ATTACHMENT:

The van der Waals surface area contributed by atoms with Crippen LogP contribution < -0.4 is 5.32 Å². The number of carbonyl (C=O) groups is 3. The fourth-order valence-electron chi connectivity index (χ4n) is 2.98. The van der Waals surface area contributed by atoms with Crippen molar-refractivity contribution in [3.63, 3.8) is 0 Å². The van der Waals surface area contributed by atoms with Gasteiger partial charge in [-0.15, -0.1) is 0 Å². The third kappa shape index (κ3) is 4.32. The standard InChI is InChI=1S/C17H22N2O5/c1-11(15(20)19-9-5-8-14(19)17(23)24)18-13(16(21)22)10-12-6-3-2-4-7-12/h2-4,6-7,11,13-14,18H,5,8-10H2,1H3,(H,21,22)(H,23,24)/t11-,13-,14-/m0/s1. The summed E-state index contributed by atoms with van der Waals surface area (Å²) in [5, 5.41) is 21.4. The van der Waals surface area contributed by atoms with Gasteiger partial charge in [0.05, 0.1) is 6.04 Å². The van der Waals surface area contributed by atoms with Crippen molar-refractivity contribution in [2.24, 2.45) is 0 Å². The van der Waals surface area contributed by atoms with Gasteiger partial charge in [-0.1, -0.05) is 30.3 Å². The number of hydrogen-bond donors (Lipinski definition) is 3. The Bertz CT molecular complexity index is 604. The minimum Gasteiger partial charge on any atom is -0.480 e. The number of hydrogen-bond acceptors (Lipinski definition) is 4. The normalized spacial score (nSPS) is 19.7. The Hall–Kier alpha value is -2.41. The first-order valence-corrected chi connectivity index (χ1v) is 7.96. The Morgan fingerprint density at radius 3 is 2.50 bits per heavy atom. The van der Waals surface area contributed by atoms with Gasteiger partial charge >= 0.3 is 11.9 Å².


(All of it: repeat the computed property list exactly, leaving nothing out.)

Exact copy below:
The van der Waals surface area contributed by atoms with Crippen LogP contribution < -0.4 is 5.32 Å². The number of carbonyl (C=O) groups is 3. The fourth-order valence-electron chi connectivity index (χ4n) is 2.98. The van der Waals surface area contributed by atoms with Crippen molar-refractivity contribution in [3.63, 3.8) is 0 Å². The van der Waals surface area contributed by atoms with Gasteiger partial charge in [-0.15, -0.1) is 0 Å². The third kappa shape index (κ3) is 4.32. The standard InChI is InChI=1S/C17H22N2O5/c1-11(15(20)19-9-5-8-14(19)17(23)24)18-13(16(21)22)10-12-6-3-2-4-7-12/h2-4,6-7,11,13-14,18H,5,8-10H2,1H3,(H,21,22)(H,23,24)/t11-,13-,14-/m0/s1. The summed E-state index contributed by atoms with van der Waals surface area (Å²) in [5, 5.41) is 21.4. The van der Waals surface area contributed by atoms with Gasteiger partial charge in [0.05, 0.1) is 6.04 Å². The van der Waals surface area contributed by atoms with Crippen molar-refractivity contribution in [2.24, 2.45) is 0 Å². The van der Waals surface area contributed by atoms with Gasteiger partial charge in [-0.1, -0.05) is 30.3 Å². The number of hydrogen-bond donors (Lipinski definition) is 3. The Bertz CT molecular complexity index is 604. The minimum Gasteiger partial charge on any atom is -0.480 e. The number of hydrogen-bond acceptors (Lipinski definition) is 4. The normalized spacial score (nSPS) is 19.7. The Hall–Kier alpha value is -2.41. The first-order valence-corrected chi connectivity index (χ1v) is 7.96. The Morgan fingerprint density at radius 3 is 2.50 bits per heavy atom. The van der Waals surface area contributed by atoms with Gasteiger partial charge >= 0.3 is 11.9 Å².